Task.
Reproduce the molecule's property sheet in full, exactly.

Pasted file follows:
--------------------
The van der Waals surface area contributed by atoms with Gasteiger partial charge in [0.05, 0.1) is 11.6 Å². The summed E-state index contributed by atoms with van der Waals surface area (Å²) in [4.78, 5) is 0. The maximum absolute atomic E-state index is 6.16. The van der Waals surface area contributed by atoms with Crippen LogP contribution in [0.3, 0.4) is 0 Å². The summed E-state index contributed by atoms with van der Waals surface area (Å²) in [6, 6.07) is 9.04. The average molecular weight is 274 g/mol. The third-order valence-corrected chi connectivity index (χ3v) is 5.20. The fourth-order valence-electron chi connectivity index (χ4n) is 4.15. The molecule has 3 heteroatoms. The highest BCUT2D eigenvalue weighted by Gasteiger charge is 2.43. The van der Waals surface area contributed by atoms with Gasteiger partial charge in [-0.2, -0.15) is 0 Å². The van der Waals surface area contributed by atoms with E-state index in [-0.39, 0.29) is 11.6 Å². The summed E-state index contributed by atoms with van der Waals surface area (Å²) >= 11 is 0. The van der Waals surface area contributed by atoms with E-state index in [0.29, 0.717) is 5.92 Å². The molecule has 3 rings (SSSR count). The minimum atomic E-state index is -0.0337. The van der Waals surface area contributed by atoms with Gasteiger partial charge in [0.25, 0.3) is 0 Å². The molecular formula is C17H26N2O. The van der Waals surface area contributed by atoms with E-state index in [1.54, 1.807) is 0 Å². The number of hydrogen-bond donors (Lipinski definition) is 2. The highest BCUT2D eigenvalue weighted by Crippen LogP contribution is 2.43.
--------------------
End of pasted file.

The van der Waals surface area contributed by atoms with Gasteiger partial charge in [0.05, 0.1) is 11.6 Å². The summed E-state index contributed by atoms with van der Waals surface area (Å²) in [4.78, 5) is 0. The maximum absolute atomic E-state index is 6.16. The van der Waals surface area contributed by atoms with Crippen LogP contribution in [0.3, 0.4) is 0 Å². The summed E-state index contributed by atoms with van der Waals surface area (Å²) in [6, 6.07) is 9.04. The average molecular weight is 274 g/mol. The third-order valence-corrected chi connectivity index (χ3v) is 5.20. The fourth-order valence-electron chi connectivity index (χ4n) is 4.15. The molecule has 3 heteroatoms. The highest BCUT2D eigenvalue weighted by Gasteiger charge is 2.43. The van der Waals surface area contributed by atoms with Gasteiger partial charge in [-0.2, -0.15) is 0 Å². The van der Waals surface area contributed by atoms with E-state index in [-0.39, 0.29) is 11.6 Å². The summed E-state index contributed by atoms with van der Waals surface area (Å²) >= 11 is 0. The van der Waals surface area contributed by atoms with E-state index in [0.29, 0.717) is 5.92 Å². The molecule has 3 rings (SSSR count). The minimum atomic E-state index is -0.0337. The van der Waals surface area contributed by atoms with Gasteiger partial charge in [0.25, 0.3) is 0 Å². The molecular formula is C17H26N2O. The van der Waals surface area contributed by atoms with E-state index in [1.54, 1.807) is 0 Å². The number of hydrogen-bond donors (Lipinski definition) is 2. The highest BCUT2D eigenvalue weighted by Crippen LogP contribution is 2.43.